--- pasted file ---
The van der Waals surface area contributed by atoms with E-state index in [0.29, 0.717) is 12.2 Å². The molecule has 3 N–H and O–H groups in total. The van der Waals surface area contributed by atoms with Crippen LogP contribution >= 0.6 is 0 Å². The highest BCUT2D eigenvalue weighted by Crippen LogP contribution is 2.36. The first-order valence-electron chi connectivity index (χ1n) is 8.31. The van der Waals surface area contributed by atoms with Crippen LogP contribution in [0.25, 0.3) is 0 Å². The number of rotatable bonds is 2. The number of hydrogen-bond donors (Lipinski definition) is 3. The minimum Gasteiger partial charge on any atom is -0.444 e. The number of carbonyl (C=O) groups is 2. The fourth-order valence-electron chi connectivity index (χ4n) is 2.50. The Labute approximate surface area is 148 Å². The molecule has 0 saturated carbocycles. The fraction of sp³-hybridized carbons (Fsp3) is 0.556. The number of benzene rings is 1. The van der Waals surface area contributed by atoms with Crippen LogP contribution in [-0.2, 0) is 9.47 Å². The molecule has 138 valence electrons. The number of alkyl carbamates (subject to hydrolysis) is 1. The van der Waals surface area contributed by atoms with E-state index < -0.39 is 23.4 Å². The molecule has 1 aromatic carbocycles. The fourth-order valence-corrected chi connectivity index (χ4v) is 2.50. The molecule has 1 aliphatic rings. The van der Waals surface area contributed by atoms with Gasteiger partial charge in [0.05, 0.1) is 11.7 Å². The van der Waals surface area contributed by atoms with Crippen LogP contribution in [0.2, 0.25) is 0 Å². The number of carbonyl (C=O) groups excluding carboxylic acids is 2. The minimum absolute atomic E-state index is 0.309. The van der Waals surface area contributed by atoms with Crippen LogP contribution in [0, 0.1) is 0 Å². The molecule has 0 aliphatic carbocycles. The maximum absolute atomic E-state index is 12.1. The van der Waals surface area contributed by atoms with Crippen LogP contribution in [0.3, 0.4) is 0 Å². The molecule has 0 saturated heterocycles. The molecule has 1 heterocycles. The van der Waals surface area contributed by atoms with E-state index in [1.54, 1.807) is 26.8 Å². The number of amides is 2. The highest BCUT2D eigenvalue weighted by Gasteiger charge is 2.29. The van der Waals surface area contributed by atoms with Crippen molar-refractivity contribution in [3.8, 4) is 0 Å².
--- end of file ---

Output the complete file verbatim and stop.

The van der Waals surface area contributed by atoms with E-state index in [0.29, 0.717) is 12.2 Å². The molecule has 3 N–H and O–H groups in total. The van der Waals surface area contributed by atoms with Crippen LogP contribution >= 0.6 is 0 Å². The highest BCUT2D eigenvalue weighted by Crippen LogP contribution is 2.36. The first-order valence-electron chi connectivity index (χ1n) is 8.31. The van der Waals surface area contributed by atoms with Crippen LogP contribution in [0.25, 0.3) is 0 Å². The number of rotatable bonds is 2. The number of hydrogen-bond donors (Lipinski definition) is 3. The minimum Gasteiger partial charge on any atom is -0.444 e. The number of carbonyl (C=O) groups is 2. The fourth-order valence-electron chi connectivity index (χ4n) is 2.50. The Labute approximate surface area is 148 Å². The molecule has 0 saturated carbocycles. The fraction of sp³-hybridized carbons (Fsp3) is 0.556. The number of benzene rings is 1. The van der Waals surface area contributed by atoms with Crippen LogP contribution in [-0.2, 0) is 9.47 Å². The molecule has 138 valence electrons. The number of alkyl carbamates (subject to hydrolysis) is 1. The van der Waals surface area contributed by atoms with E-state index < -0.39 is 23.4 Å². The molecule has 1 aromatic carbocycles. The fourth-order valence-corrected chi connectivity index (χ4v) is 2.50. The molecule has 1 aliphatic rings. The van der Waals surface area contributed by atoms with Gasteiger partial charge in [0.05, 0.1) is 11.7 Å². The van der Waals surface area contributed by atoms with Crippen LogP contribution in [0.2, 0.25) is 0 Å². The number of carbonyl (C=O) groups excluding carboxylic acids is 2. The minimum absolute atomic E-state index is 0.309. The van der Waals surface area contributed by atoms with Crippen LogP contribution in [0, 0.1) is 0 Å². The molecule has 0 aliphatic carbocycles. The maximum absolute atomic E-state index is 12.1. The van der Waals surface area contributed by atoms with Crippen LogP contribution in [0.3, 0.4) is 0 Å². The molecule has 0 saturated heterocycles. The molecule has 1 heterocycles. The van der Waals surface area contributed by atoms with E-state index in [1.54, 1.807) is 26.8 Å². The number of amides is 2. The highest BCUT2D eigenvalue weighted by Gasteiger charge is 2.29. The van der Waals surface area contributed by atoms with Crippen molar-refractivity contribution in [3.8, 4) is 0 Å².